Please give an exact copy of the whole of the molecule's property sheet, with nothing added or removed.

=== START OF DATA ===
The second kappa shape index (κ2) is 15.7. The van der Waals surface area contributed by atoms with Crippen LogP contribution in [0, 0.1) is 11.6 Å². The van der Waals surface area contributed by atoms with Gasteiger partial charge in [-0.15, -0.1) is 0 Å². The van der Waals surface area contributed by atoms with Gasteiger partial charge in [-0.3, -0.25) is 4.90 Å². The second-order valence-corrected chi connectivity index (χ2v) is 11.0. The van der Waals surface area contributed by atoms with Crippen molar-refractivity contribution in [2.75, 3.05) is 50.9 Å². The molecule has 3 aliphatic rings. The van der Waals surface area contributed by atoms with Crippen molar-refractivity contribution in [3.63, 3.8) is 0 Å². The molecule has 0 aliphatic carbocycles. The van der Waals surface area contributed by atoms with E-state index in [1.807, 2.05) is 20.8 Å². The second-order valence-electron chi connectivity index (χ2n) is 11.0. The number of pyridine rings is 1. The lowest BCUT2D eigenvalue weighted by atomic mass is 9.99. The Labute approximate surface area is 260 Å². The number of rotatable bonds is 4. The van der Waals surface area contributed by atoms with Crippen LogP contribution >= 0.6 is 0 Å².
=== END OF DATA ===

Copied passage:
The second kappa shape index (κ2) is 15.7. The van der Waals surface area contributed by atoms with Crippen LogP contribution in [0, 0.1) is 11.6 Å². The van der Waals surface area contributed by atoms with Gasteiger partial charge in [-0.15, -0.1) is 0 Å². The van der Waals surface area contributed by atoms with Gasteiger partial charge in [-0.3, -0.25) is 4.90 Å². The second-order valence-corrected chi connectivity index (χ2v) is 11.0. The van der Waals surface area contributed by atoms with Crippen molar-refractivity contribution in [2.75, 3.05) is 50.9 Å². The molecule has 3 aliphatic rings. The van der Waals surface area contributed by atoms with Crippen molar-refractivity contribution in [3.63, 3.8) is 0 Å². The molecule has 0 aliphatic carbocycles. The van der Waals surface area contributed by atoms with E-state index in [1.807, 2.05) is 20.8 Å². The second-order valence-electron chi connectivity index (χ2n) is 11.0. The number of pyridine rings is 1. The lowest BCUT2D eigenvalue weighted by atomic mass is 9.99. The Labute approximate surface area is 260 Å². The number of rotatable bonds is 4. The van der Waals surface area contributed by atoms with Crippen LogP contribution >= 0.6 is 0 Å².